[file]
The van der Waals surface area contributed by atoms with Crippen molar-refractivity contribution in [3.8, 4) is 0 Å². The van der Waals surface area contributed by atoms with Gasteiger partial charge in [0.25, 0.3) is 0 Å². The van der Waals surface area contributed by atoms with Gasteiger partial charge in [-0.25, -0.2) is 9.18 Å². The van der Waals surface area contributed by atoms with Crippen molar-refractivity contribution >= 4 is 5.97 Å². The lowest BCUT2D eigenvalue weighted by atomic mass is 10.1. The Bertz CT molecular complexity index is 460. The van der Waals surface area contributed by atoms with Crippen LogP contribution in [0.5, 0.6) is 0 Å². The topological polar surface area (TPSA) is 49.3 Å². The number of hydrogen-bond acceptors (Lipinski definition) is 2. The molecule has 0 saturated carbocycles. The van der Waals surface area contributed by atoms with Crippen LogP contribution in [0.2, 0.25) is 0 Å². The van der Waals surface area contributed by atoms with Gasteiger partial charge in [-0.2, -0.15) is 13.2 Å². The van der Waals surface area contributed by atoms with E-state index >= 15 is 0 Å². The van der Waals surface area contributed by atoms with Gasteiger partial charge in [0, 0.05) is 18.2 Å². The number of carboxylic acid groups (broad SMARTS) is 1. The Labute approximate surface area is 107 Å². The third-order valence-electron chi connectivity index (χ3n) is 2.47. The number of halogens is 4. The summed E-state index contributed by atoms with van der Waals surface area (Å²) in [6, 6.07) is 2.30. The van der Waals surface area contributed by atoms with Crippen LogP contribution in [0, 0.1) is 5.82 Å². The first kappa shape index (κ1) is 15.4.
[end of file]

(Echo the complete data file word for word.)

The van der Waals surface area contributed by atoms with Crippen molar-refractivity contribution in [3.8, 4) is 0 Å². The van der Waals surface area contributed by atoms with Gasteiger partial charge in [0.25, 0.3) is 0 Å². The van der Waals surface area contributed by atoms with Gasteiger partial charge in [-0.25, -0.2) is 9.18 Å². The van der Waals surface area contributed by atoms with Crippen molar-refractivity contribution >= 4 is 5.97 Å². The lowest BCUT2D eigenvalue weighted by atomic mass is 10.1. The Bertz CT molecular complexity index is 460. The van der Waals surface area contributed by atoms with Crippen LogP contribution in [0.5, 0.6) is 0 Å². The topological polar surface area (TPSA) is 49.3 Å². The number of hydrogen-bond acceptors (Lipinski definition) is 2. The molecule has 0 saturated carbocycles. The van der Waals surface area contributed by atoms with Crippen LogP contribution in [0.2, 0.25) is 0 Å². The van der Waals surface area contributed by atoms with Gasteiger partial charge in [-0.2, -0.15) is 13.2 Å². The van der Waals surface area contributed by atoms with E-state index >= 15 is 0 Å². The van der Waals surface area contributed by atoms with Gasteiger partial charge in [0, 0.05) is 18.2 Å². The number of carboxylic acid groups (broad SMARTS) is 1. The Labute approximate surface area is 107 Å². The third-order valence-electron chi connectivity index (χ3n) is 2.47. The number of halogens is 4. The summed E-state index contributed by atoms with van der Waals surface area (Å²) in [6, 6.07) is 2.30. The van der Waals surface area contributed by atoms with Crippen LogP contribution in [0, 0.1) is 5.82 Å². The first kappa shape index (κ1) is 15.4.